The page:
Chapter 6: Executive Writing

Writing Business Emails

Before you consider skipping over this section because you already know how to write an email, please hear me on this:


Poorly written or structured emails might be the top complaint I hear from employers about younger employees.


Email helps you get a job and advance in a job. It helps you build a rapport with clients and colleagues and media. It’s probably where you will spend the most time writing throughout your career.


Email marketing is also big business. The return on investment for email marketing is $36 for every $1 spent, according to Hubspot research. Brands see email as an effective and affordable communication tool.


Subject lines matter
When you get an email, you make an initial judgment call on your message based on the subject line. You choose whether to open now or wait until later. You may even have a positive or negative response to what you expect the message to include based on the subject line.


Many professionals use email as their to-do list or somehow incorporate it into their organizational system. Strong subject lines help others determine the purpose of your email and either act on the email or “file” it somewhere either mentally or literally.


If an email contains a request, consider including the ask in the subject line. If I get an email with the subject line “Request for a homework extension,” I’m likely to open that email and answer because I can see it requires action and likely is time sensitive. I may not react in the same way to the subject line “Writing assignment question.”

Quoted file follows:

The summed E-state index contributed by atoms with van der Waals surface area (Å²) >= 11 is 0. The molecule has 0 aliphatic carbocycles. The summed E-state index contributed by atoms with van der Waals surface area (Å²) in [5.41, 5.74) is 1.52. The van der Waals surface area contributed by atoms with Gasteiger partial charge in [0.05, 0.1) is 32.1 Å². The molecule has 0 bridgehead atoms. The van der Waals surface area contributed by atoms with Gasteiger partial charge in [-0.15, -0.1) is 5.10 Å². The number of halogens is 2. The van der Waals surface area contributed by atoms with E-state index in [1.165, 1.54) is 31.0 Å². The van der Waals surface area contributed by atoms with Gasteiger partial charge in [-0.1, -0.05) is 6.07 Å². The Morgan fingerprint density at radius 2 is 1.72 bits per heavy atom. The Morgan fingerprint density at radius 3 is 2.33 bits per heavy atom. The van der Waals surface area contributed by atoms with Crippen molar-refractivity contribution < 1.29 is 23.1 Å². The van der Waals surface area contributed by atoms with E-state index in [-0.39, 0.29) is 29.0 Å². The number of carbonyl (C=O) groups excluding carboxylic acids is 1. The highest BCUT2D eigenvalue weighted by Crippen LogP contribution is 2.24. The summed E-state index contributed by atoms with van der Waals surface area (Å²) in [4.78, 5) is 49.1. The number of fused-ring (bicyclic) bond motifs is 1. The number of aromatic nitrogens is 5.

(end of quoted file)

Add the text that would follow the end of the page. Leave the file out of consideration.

Whether you include a request or call-to-action in the subject line or not, try to make the subject as short and specific as possible. Look at this example provided by young professional Hinal Pujara.

Example email:


Subj: For Review: Script Edits


Hi X,


Thank you for sharing the first draft of the script! Sharing a status update that we’ve taken the first review and left suggested edits in the Word Doc attached. See below for next steps and action items for you. Are you able to share the answers to these questions by Thursday at 12 p.m. ET?

  • Please review the edits to the script attached, and let us know if you have additional feedback.
  • Are you available for a call next Wednesday at 3 p.m. to talk through the slide deck?

Thank you,


Shorter is better
Try to hit on the point of your email within the first couple sentences. This doesn’t mean jumping in awkwardly. You may need to start with a greeting or something conversational, but don’t shift the most important information too far down in the message.


Consider making an ask or a key message its own paragraph and bold to help it stand out. In example above, Pujara used bullets to clearly show the ask.


The shorter the email, the more likely the reader will focus on your key message. Look for opportunities to tighten the writing or edit out unnecessary content so it doesn’t distract from the purpose of your email.


Tone needs to fit
It’s important to balance the tone of an email to make sure it reflects the tone of the brand while also embracing the right tone for the reader and the situation.


This might require a little research. Check a brand style guide, read website or newsletter content or look through email to make sure you have a good understanding of the brand’s tone. Do your homework on the reader or audience to make sure you’re taking their role and potential response into consideration. Make sure you fully understand the current situation, and if you’re unsure, ask some questions for more background.


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Write Like a PR Pro Copyright © 2023 by Mary Sterenberg is licensed under a Creative Commons Attribution-NonCommercial 4.0 International License, except where otherwise noted.